When I learned that Craig Watson worked with Christo's team on the Running Fence soon after graduating from Occidental College with a fine arts degree, I became an instant fan. In 1976, Christo and Jeanne-Claude, quintessential international public artists, mounted a 24.5-mile "fence" composed of heavy cloth panels that snaked across the pastures of Sonoma County straight into the Pacific Ocean.
Christo and Jeanne-Claude, Running Fence
Photo: Wolfgang Volz (c) 1976 Christo
In addition to his outsized visual poetry, Christo is also known for his tenacity in convincing government agencies and private landowners that the final result -- the art -- is good for their communities. After helping with the installation, Craig served as a tour guide for the Running Fence. Drawn to the site, which was mounted only two weeks, I, too, got to know the bucolic landscape of Sonoma as it was transformed by Christo's magical weaving. Later, when the steel posts and billowing nylon sheets were removed, Craig was part of the crew that walked through the rolling hills, reseeding trampled grasses.
After that assignment, his arts administration career was jumpstarted with a CETA (Comprehensive Employment and Training Act) funded job at the Arts Council of Sonoma County. Making good use of his training as a carpenter's assistant, he was in charge of converting a vacant school to an arts center (think: auditorium to theatre; classrooms to art studios).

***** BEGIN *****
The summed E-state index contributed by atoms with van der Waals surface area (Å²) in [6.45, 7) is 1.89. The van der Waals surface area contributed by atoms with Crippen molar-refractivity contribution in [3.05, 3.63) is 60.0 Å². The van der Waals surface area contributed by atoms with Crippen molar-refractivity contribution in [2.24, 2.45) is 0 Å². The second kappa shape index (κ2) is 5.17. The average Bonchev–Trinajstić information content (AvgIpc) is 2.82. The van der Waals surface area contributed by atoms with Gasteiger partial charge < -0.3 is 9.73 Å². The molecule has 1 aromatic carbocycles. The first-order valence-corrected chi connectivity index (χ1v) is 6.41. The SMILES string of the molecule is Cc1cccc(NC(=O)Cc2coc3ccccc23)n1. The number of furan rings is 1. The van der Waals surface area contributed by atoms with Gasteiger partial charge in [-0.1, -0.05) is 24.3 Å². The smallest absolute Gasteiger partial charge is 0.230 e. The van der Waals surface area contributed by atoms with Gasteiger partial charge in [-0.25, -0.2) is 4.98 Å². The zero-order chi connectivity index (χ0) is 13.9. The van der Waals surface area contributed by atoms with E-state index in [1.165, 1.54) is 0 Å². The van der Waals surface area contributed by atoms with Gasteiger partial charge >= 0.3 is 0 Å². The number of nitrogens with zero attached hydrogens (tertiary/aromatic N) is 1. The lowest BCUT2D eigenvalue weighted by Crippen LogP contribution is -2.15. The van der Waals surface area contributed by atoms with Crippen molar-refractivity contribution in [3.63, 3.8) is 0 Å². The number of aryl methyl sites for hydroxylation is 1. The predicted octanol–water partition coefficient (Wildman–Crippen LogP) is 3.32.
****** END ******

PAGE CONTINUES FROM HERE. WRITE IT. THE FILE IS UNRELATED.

If Christo is in Craig Watson's administrative DNA, that's a good sign for the arts sector as he takes on the challenge of directing the California Arts Council. Craig will be the first director appointed by the Council since it was started in 1975 by Governor Jerry Brown. Previous directors were selected by the Governor. For more information about Craig's appointment, read the CAC press release.
A Los Angeles native, Craig has served as Executive Director of the Arts Council for Long Beach (also known as Public Corporation for the Arts) for the past 2+ years. His diverse resume also includes an NEA fellowship in the office of state programs, where he created a resource guide to rural arts programs around the country, and an appointment as Co-Director of Santa Barbara Arts Services, which provided technical assistance for artists and arts organizations through the county Office of Education. During his 25-year telecommunications career with several companies, he gained management as well as production and lobbying experience while volunteering as the founding board chair of the Armory Center for the Arts in Pasadena.
We'll need all those skills in Sacramento, as he leads the charge to restore meaningful funding for the arts through public and private support. Referring to the CAC's "Million Plates" campaign, he said, "the Council and staff expect...to raise $40 million for the arts and arts education in California."
Let's get behind him as he reseeds the trampled shoots and withered grasses of our degraded arts infrastructure. He's going to need the vision, persistence and entrepreneurial savvy of Christo, as well as the support of a large crew of believers and advocates. For all of our sakes, we wish him well.
Alma Robinson, Executive Director
California Lawyers for the Arts